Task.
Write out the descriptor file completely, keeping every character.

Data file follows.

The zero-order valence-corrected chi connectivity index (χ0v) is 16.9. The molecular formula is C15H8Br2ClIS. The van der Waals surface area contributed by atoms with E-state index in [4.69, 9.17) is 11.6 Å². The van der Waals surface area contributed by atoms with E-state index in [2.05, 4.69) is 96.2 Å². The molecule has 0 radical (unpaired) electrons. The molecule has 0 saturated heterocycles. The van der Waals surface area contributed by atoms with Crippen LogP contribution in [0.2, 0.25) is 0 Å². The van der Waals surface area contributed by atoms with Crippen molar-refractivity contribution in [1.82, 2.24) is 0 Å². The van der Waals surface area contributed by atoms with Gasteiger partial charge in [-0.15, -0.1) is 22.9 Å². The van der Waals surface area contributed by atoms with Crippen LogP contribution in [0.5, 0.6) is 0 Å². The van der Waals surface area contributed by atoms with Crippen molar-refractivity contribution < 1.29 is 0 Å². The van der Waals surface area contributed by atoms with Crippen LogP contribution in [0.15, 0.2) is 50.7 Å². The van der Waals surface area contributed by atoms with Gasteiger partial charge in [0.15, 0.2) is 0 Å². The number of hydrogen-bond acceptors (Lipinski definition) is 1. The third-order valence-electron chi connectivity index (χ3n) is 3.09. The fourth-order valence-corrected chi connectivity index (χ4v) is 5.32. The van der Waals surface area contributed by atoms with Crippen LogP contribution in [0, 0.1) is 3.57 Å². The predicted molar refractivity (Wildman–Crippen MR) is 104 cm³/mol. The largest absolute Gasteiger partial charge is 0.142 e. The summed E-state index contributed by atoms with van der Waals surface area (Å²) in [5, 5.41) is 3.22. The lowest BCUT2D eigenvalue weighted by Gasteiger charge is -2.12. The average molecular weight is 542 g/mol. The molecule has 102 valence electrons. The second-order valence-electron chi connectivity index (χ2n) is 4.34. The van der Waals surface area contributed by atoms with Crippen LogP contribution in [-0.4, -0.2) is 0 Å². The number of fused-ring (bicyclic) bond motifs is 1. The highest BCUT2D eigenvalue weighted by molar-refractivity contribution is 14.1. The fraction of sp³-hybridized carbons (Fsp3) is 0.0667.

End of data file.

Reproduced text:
The zero-order valence-corrected chi connectivity index (χ0v) is 16.9. The molecular formula is C15H8Br2ClIS. The van der Waals surface area contributed by atoms with E-state index in [4.69, 9.17) is 11.6 Å². The van der Waals surface area contributed by atoms with E-state index in [2.05, 4.69) is 96.2 Å². The molecule has 0 radical (unpaired) electrons. The molecule has 0 saturated heterocycles. The van der Waals surface area contributed by atoms with Crippen LogP contribution in [0.2, 0.25) is 0 Å². The van der Waals surface area contributed by atoms with Crippen molar-refractivity contribution in [1.82, 2.24) is 0 Å². The van der Waals surface area contributed by atoms with Gasteiger partial charge in [-0.15, -0.1) is 22.9 Å². The van der Waals surface area contributed by atoms with Crippen LogP contribution in [0.5, 0.6) is 0 Å². The van der Waals surface area contributed by atoms with Crippen molar-refractivity contribution < 1.29 is 0 Å². The van der Waals surface area contributed by atoms with Crippen LogP contribution in [0.15, 0.2) is 50.7 Å². The van der Waals surface area contributed by atoms with Gasteiger partial charge in [0.15, 0.2) is 0 Å². The number of hydrogen-bond acceptors (Lipinski definition) is 1. The third-order valence-electron chi connectivity index (χ3n) is 3.09. The fourth-order valence-corrected chi connectivity index (χ4v) is 5.32. The van der Waals surface area contributed by atoms with Crippen LogP contribution in [0, 0.1) is 3.57 Å². The predicted molar refractivity (Wildman–Crippen MR) is 104 cm³/mol. The largest absolute Gasteiger partial charge is 0.142 e. The summed E-state index contributed by atoms with van der Waals surface area (Å²) in [5, 5.41) is 3.22. The lowest BCUT2D eigenvalue weighted by Gasteiger charge is -2.12. The average molecular weight is 542 g/mol. The molecule has 102 valence electrons. The second-order valence-electron chi connectivity index (χ2n) is 4.34. The van der Waals surface area contributed by atoms with Crippen LogP contribution in [-0.4, -0.2) is 0 Å². The number of fused-ring (bicyclic) bond motifs is 1. The highest BCUT2D eigenvalue weighted by molar-refractivity contribution is 14.1. The fraction of sp³-hybridized carbons (Fsp3) is 0.0667.